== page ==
Caught by the River

The Light in the Dark

Sue Brooks | 5th November 2018

Horatio Clare’s ‘The Light in the Dark: A Winter Journal’, newly published by Elliot & Thompson, is a chronicle of living with depression – and a triumph over affliction, says Sue Brooks:

What are the keys to great writing? asks Horatio Clare in a review of Jan Morris’s recent book In My Mind’s Eye: A Thought Diary. “Observation and passionate fascination” is one, he believes, and “reading, rhythm and having something to say” the other. Both are magnificently displayed in Horatio’s new book, also a diary but one with a very different approach to consciousness. He seeks to outwit thoughts which have the power to injure the host’s mind and the minds of those he loves. Thoughts which have reached their peak in the winter months since he moved with his family to the Calder Valley in 2015. The Light in the Dark is a chronicle of living with depression.

Two winters ago he took it by surprise with the help of his son Aubrey, aged three. Together they wrote a book in which Aubrey sets out to kill the Unkillable Monster who is terrorising his father. Fearlessly he engages the help of animals and advances to a showdown and an ending of exquisite joy and wonder. It swept me up and carried me along with the sheer inventiveness of the magic and the irrepressible courage of the hero. It made me laugh – a lot – and cry at the end, like all the best stories. Aubrey and the Terrible Yoot won the Branford Boase Award for the best debut work for children.

But the monster never goes away entirely. Another winter approaches and must be faced. He makes his vows: “I will embrace this winter like a summer. I will pay attention. I will practise looking and looking outwards like an exercise, as though I am training for an expedition. I will not lose touch with nature.”

Unlike the father in The Terrible Yoot, Horatio is not housebound. He teaches Creative Writing at John Moores University in Liverpool, he tutors on short writing courses, he visits schools, he walks the dog, he catches trains. He travels to times past: winter memories of Christmas as a child in Venice with his mother and brother, and to Saint Etienne, aged 18 on his first teaching job. Ecstatic times recalled with intense feeling in a few paragraphs, from which he is shaken awake on the train back from Liverpool by the voices of two ladies discussing death and disease. “Such days”, he writes “die like gilded embers, glowing down.”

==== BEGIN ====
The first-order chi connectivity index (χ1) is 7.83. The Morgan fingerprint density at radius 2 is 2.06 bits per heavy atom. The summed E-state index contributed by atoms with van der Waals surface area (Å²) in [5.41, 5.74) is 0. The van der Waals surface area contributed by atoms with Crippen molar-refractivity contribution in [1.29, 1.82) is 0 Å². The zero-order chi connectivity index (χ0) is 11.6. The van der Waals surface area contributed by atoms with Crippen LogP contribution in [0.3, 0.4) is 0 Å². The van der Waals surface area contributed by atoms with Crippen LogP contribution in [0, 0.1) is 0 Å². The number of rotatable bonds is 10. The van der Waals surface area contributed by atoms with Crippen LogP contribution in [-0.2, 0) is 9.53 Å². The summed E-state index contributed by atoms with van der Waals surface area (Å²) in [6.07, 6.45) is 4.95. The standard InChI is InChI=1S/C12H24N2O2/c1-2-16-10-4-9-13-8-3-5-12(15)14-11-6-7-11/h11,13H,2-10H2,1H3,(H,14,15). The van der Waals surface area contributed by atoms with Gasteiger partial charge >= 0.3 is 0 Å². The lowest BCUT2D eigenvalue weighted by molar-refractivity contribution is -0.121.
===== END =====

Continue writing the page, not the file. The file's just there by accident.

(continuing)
Outside term-time, there is the countdown to Christmas 2017 in Hebden, the visits to his mother’s home in the Black Mountains after a horrific revenge attack by badger baiters on her sheep; high drama and sublime beauty, standing in a family group on a snow covered summit –  “a scene hung in memory’s hall as it unfurls. Perhaps the transience of the snow lends it this quality, a needful, fragile, moment-by-moment beauty.” He thanks goodness for such moments. January is waiting and then the long month of February, which has the most diary entries of all.

“Turn your gaze outwards, I keep telling myself. You do not matter; other people matter, the land matters, the sky and the world.” Every page is a testament to this mantra. Depression has not shut down the curiosity and fascination that glitters in other books, nor has it blinded him to the sweetly spontaneous moments of fatherhood. On February 19th on a day of absolute grey stillness, he records “Aubrey and I went walking. We held hands and talked of many things.”  Another day begins…“Aubrey and I declared ourselves very doubtful about walking…” Father and son so perfectly matched with the language – the declaration lets the reader know that this will be a good day; a shared adventure, exactly as it turns out. Apart from Aubrey, “other people”  include Horatio’s partner Rebecca, his stepson Robin, friends in Liverpool, his mother, Edward Thomas, the Brontë sisters, the Adelphi Hotel, and the Friday evening trains from Manchester Victoria into the Pennines, “which are a triumph of human spirit.” Words do not fail him, the imagination does not fail him. He chooses to put work and time into the diary, to look on it as a refuge, and the writing as a salvation.

How does he do it? I return to his suggestion about reading, rhythm and having something to say. In a deeply moving passage about Edward Thomas, a fellow sufferer from recurrent depression and his beautiful poem Swedes, Horatio writes “what attention, what strength of soul, to catch the uplifting moment.” It is almost too painful to think about, but the feeling is there, carried in the words and in the rhythm. Horatio loves language; he has a poet’s or a musician’s ear for the spaces between words. It is a book to be read aloud, I have found, making me even more keenly aware that he is a master of first lines: “27th January. A mist day, a moss day, a day of rain that never quite fell…1st March. Ferocious snow, the road impassable, me in Liverpool and all the weight on Rebecca.”

Sometimes the struggle is overwhelming. “It is like being sealed into a grey snowball which keeps gathering defeats…the working, connecting brain seems to shut down completely, leaving a dirge on an inner monologue that will not shut up.” How many of us are familiar with such days? And then there is a moment of grace, such as the arrival of the train at midnight in Mytholmroyd, long delayed by a suicide on the track, and he catches a sweet exchange, a smile between a young man and two middle-aged ladies. No more than a glimpse, but enough to think “that maybe, just maybe, some deep kindness among us will keep us together.”

There is no end to the irrepressible courage that has made this book possible. It is a triumph over affliction by a great writer and when the light returns and he knows he is coming through, my heart is full and I am cheering.